america magazine to honor canterbury
By Diogenes ( articles ) | Jan 18, 2010
"You must go to the place from whence you came, there to remain until ye shall be drawn through the open City of London upon hurdles to the place of execution, be hanged and let down alive, and your privy parts cut off, and your entrails taken out and burnt in your sight; then your head to be cut off and your body divided into four parts, to be disposed of at her Majesty's pleasure."
With those words Queen Elizabeth's Lord Chief Justice dispatched the English Jesuit priest Edmund Campion to his death at Tyburn. The year was 1581. The charge was treason. Campion himself was unruffled by the verdict: "It was not our death that we ever feared. … The only thing we have now to say is, that if our religion do make us traitors, we are worthy to be condemned; but otherwise are, and have been, as good subjects as the Queen ever had."
St. Edmund Campion, martyr, lives on as a model of cheerful, gutsy, devout intelligence disciplined toward the single goal of recovering and rebuilding Catholic churchmanship where it had lain in ruins. I was amused and delighted, therefore, to learn that the Jesuit magazine America announced that it will give its 2009 Campion Award to none other than Dr. Rowan Williams, the Archbishop of Canterbury.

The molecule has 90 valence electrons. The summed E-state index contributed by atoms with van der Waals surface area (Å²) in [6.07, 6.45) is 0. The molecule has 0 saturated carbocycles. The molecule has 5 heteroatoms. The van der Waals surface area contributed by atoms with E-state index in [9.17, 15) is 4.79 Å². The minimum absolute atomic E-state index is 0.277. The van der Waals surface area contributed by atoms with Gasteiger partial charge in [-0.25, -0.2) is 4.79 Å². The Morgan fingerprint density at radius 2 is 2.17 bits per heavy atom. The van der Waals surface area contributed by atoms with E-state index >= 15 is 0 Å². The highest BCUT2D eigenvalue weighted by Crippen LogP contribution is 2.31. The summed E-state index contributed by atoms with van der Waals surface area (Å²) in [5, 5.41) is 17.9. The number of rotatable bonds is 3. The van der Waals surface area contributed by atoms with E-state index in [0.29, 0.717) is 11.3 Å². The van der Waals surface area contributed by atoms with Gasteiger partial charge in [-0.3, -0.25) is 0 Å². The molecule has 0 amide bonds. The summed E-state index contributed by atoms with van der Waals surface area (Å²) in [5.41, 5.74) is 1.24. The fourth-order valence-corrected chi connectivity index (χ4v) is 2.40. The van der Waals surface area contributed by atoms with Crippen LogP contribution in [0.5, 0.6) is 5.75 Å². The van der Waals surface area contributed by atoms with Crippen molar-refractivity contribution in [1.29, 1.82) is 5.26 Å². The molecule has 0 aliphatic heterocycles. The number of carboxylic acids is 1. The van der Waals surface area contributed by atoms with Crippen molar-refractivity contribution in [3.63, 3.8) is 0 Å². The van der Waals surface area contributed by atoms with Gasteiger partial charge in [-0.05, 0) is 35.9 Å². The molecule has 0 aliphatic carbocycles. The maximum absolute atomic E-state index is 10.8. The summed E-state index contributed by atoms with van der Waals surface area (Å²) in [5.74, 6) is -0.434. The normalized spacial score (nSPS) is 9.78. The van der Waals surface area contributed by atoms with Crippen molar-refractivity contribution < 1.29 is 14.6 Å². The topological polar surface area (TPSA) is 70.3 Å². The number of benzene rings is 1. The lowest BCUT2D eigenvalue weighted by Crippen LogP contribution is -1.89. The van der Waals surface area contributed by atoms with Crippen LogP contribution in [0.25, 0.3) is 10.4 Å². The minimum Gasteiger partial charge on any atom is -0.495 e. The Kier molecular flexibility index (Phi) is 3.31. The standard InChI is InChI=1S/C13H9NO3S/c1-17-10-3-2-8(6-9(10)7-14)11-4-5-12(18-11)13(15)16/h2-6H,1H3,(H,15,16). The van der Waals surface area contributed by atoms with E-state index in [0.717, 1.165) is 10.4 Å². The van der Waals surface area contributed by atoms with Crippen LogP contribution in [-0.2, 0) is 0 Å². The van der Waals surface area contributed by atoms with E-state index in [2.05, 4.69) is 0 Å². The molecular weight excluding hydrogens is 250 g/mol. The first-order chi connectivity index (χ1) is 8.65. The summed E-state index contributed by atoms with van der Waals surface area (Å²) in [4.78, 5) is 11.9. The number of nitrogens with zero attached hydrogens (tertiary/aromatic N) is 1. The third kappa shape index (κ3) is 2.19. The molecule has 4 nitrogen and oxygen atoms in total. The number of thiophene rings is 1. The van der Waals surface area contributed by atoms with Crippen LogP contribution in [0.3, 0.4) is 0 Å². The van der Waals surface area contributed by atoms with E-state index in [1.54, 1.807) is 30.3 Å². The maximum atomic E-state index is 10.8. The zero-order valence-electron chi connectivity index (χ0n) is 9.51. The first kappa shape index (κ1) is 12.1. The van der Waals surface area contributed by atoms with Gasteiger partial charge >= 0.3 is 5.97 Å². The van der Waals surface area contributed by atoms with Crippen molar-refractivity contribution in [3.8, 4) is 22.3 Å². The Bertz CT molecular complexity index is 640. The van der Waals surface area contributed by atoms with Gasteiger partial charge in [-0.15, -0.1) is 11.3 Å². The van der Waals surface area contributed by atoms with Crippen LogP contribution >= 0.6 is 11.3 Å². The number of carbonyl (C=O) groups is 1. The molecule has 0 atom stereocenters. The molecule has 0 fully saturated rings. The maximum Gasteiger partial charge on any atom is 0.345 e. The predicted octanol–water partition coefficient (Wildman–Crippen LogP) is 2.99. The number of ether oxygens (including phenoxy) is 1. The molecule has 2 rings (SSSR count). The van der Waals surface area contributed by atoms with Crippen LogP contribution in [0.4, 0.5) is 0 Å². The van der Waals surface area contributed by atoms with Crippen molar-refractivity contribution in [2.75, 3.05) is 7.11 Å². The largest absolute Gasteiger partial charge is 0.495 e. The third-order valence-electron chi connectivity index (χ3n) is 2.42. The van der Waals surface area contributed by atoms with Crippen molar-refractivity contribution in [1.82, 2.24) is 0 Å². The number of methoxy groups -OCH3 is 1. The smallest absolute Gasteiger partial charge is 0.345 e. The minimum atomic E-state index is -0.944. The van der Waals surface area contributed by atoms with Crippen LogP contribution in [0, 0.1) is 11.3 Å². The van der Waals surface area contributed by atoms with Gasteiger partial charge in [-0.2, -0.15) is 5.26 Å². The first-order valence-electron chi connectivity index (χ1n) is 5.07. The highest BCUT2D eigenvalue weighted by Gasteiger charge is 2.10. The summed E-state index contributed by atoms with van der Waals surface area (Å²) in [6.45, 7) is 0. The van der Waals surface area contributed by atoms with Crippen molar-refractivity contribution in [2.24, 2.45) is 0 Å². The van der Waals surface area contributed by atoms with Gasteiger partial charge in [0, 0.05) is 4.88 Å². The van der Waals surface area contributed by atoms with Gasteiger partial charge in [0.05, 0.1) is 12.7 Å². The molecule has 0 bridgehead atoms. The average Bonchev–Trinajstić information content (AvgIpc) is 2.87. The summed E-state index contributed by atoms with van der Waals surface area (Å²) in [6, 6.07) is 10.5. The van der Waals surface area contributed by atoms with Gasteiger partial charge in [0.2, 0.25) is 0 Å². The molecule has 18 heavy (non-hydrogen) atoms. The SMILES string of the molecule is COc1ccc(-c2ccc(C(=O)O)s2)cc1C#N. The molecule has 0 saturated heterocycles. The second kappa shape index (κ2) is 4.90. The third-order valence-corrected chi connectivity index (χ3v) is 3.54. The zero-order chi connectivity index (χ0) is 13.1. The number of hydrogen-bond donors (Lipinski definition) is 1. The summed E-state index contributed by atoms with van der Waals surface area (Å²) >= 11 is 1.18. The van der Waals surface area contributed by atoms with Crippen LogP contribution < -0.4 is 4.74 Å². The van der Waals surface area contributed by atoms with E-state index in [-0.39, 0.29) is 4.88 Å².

The choice is a chancy one. Many will take offense at the sly malice of the Jesuits in pretending to congratulate the man who, by his elegant unfitness for the job, has done more than any living Christian to bolster the esteem of the Roman Catholic Church in the eyes of his co-religionists.
I emphatically applaud the editors' decision.
Ecumenical aspirations notwithstanding, facts are facts. And America is surely on to something in recognizing the sabotage value of international Anglicanism's Ditherer in Chief. Constitutionally allergic to closure, Williams has faced every crisis by hesitating over the decision to delay (on the one hand) or to stall (on the other). The resulting frustration created a spiritual vacuum so vast not even Anglicanorum Coetibus will fill it.
"Many innocent hands," wrote Edmund Campion, addressing Queen Elizabeth's Privy Council, "are lifted up to heaven for you daily by those English students, whose posterity shall never die, which beyond seas, gathering virtue and sufficient knowledge for the purpose, are determined never to give you over, but either to win you heaven, or to die upon your pikes."
No Campion by temperament, Rowan Williams has done much to advance Campion's cause. But stay! —a doubt assails me. Am I right to assume that America's award was ironic in gesture and malicious in motive? What if the honor were in earnest and the honorand a player on the Catholic team? Might it be that, covertly, the Archbishop of Canterbury has all along been a Campion by conviction? Have those wily Jesuits decided the time has come to acknowledge and decorate their ablest agent? Has Uncle Di's feeble joshing been aimed inaptly at—brace thyself, Belfast! — Rowan F.X. Williams, S.J.?
The fiendish cunning!
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